As the show Octonauts isn't on 24/7, just because the boy wanted to watch Octonauts, it wasn't always possible depending on the time.

YouTube solves this issue. NetFlix is also capable of streaming episodes onto the Chromecast. It is my understanding that there are a lot of children's programming available there.

Knowing that my expertise is IT, wifey's friend wondered if it really was as easy as it seemed to send a video to Chromecast.

To allay her concerns, I connected her iPhone to our WiFi network and asked her to try it herself. She opened her YouTube app, searched for a video, and with a tap, starting streaming the new video on the TV... much to the consternation of her son. Immediately, I resumed the previous video.

Now wifey's friend was convinced.

Where can I get this device?

I told her she could get one online. 

Of course, seeing the magic of the device first hand, she didn't want to wait. She wanted to get one on her way home.


After a quick search on the Best Buy website, we located the closest store to her home and determined that they had stock.

This whole experience brought back some memories for me. When I was younger, I'd watch cartoons on Saturday. If you missed an episode of your favourite show because mom and dad dragged you outside to do grocery shopping, that was it. There was no way of seeing that episode unless you were lucky enough to come across a rerun during the summer months or if you had the foresight to set the VCR to record the episode*.

Of course, wifey and I don't watch TV on a schedule. That's what YouTube and online video players are for. Since we don't have cable, we watched the entire series of Schitt's Creek on the CBC website. We could have used the HD antenna, but I wanted the CBC to be able to count our viewing in whatever statistics they need in order to sell more advertising. Someone has to pay for this programming, it might as well be the advertisers.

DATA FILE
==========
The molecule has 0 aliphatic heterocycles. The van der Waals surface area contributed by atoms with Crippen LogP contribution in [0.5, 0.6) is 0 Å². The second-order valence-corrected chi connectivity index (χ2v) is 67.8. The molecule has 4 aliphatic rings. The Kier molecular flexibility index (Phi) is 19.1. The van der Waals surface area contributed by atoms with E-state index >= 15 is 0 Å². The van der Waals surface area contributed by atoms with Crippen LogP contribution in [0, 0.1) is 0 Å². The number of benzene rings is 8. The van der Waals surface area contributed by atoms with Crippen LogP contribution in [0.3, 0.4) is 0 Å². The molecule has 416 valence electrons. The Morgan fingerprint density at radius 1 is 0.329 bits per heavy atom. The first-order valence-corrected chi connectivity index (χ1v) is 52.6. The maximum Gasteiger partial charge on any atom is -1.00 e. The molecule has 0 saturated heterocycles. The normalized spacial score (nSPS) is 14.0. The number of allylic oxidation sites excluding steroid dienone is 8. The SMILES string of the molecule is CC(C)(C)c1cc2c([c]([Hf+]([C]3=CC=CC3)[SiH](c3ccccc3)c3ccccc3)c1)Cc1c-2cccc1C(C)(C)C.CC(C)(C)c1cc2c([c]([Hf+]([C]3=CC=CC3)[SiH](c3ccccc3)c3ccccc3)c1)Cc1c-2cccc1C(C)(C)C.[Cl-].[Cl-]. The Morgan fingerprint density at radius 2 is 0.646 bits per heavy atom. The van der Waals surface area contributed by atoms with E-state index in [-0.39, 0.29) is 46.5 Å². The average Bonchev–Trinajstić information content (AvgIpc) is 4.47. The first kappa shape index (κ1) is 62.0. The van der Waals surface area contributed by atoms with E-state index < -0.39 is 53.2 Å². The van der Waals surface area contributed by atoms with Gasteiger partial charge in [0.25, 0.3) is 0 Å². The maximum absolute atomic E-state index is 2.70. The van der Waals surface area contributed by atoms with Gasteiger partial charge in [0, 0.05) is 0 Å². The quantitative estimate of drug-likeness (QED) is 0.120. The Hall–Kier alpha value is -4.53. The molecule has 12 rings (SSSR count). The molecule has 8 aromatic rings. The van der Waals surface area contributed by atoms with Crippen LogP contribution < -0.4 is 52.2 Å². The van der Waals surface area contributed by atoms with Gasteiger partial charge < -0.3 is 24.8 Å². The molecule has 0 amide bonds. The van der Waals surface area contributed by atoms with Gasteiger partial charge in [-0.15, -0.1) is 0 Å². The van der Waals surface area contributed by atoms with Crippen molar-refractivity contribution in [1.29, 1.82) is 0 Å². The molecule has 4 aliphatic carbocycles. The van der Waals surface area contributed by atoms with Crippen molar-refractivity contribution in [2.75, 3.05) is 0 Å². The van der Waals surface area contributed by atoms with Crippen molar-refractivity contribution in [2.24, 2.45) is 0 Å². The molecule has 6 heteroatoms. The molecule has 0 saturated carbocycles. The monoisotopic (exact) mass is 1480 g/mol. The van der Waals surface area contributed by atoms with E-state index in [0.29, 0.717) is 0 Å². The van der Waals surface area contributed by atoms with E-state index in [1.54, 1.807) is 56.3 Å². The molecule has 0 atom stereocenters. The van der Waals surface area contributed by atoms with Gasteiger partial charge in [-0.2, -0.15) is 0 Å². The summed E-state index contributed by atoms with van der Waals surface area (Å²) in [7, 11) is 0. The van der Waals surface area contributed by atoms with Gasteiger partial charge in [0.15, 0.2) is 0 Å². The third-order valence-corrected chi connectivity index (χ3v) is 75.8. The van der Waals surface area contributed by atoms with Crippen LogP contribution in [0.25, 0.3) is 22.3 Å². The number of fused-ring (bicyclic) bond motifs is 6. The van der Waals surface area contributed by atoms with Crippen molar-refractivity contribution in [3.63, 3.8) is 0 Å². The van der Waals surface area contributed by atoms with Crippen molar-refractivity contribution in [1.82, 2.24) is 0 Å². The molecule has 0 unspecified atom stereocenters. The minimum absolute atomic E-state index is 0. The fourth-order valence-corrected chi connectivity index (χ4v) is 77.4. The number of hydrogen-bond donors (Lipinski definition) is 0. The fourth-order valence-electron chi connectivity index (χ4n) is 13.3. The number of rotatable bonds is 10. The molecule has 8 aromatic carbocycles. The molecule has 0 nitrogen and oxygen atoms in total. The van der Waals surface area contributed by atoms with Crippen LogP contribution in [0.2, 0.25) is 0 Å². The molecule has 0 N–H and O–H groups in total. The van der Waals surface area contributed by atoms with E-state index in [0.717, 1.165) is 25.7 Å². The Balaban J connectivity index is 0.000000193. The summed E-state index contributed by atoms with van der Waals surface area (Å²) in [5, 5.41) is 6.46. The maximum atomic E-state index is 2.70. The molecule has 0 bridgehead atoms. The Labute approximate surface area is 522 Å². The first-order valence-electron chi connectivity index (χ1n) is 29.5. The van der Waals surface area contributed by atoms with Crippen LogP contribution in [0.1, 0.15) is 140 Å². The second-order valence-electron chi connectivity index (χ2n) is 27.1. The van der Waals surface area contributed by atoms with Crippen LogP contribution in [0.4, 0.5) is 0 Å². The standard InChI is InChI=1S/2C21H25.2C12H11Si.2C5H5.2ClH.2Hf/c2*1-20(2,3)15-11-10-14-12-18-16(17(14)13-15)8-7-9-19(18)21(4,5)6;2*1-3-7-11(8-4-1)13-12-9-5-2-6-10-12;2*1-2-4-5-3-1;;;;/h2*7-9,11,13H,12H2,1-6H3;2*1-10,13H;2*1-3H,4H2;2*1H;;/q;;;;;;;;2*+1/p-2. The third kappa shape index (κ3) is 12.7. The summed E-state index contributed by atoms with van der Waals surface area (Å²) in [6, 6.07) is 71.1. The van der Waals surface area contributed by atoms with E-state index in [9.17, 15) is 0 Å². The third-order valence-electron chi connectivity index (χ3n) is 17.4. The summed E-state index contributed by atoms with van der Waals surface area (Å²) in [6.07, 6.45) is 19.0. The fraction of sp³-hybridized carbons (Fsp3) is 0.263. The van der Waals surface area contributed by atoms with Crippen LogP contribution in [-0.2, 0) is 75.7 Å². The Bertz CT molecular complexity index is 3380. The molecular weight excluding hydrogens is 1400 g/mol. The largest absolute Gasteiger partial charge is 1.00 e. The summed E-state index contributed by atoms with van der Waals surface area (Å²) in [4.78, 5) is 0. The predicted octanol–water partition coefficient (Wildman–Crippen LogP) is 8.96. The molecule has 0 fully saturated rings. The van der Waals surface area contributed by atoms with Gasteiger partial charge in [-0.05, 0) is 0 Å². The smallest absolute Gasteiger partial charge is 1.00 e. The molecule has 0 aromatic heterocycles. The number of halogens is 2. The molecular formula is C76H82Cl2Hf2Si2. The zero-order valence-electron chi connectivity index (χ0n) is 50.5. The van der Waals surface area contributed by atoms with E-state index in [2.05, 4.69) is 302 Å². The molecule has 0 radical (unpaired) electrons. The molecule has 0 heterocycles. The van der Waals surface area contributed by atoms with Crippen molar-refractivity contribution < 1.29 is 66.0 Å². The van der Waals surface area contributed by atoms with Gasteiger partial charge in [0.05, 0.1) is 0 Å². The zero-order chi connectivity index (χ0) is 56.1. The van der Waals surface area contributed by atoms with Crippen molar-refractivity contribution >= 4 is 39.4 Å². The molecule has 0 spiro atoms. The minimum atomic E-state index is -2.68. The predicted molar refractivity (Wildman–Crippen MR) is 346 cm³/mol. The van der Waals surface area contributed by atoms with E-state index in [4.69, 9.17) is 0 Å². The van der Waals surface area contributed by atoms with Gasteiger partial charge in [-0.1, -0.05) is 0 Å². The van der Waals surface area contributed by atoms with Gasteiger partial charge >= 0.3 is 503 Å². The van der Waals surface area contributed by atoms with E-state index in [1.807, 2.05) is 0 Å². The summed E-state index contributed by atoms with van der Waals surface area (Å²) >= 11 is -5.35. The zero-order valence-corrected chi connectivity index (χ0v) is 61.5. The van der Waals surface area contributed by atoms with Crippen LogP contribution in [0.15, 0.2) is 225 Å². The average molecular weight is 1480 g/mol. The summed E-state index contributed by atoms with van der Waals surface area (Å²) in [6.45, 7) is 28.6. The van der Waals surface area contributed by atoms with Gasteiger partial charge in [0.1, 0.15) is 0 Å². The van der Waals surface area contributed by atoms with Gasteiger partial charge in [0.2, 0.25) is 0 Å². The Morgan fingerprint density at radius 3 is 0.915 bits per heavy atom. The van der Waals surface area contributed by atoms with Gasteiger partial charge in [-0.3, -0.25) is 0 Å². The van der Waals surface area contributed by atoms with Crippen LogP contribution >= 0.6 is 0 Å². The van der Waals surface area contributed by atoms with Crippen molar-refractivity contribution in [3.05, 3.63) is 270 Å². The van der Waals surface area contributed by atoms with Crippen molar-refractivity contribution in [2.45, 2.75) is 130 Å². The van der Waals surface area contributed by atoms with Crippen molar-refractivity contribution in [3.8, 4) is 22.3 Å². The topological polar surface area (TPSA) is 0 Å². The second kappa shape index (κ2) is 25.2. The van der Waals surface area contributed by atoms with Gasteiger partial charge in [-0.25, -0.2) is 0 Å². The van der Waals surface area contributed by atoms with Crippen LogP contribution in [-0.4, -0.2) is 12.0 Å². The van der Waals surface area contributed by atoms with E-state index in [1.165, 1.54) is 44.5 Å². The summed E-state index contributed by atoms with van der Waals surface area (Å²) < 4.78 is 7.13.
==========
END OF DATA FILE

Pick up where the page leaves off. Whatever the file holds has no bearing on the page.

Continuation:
Wifey has become hooked on Coronation Street. If she misses an episode, she plays it from the CBC website. She also catches up with a myriad of shows this way. MasterChef Canada, Rick Mercer Report, 22 Minutes, etc.

I don't know what happened with this situation. Did wifey's friend pick up a Chromecast after he left our house? Did she and her husband cancel the cable? I don't have the answers to this. Wifey keeps forgetting to ask.

Of course, this doesn't solve the problem of the girl not being interested in watching what her brother was watching.

Not knowing her preferences and given her inability to speak, I jumped to the Treehouse website and browsed until she pointed at something. I played that episode of whatever on my computer and she sat down and watched quietly.

*Even then, it was not guaranteed. If you selected AM instead of PM, forget it. If there was a momentary blackout, then your VCR settings would be reset. This happened more often than not when I was younger.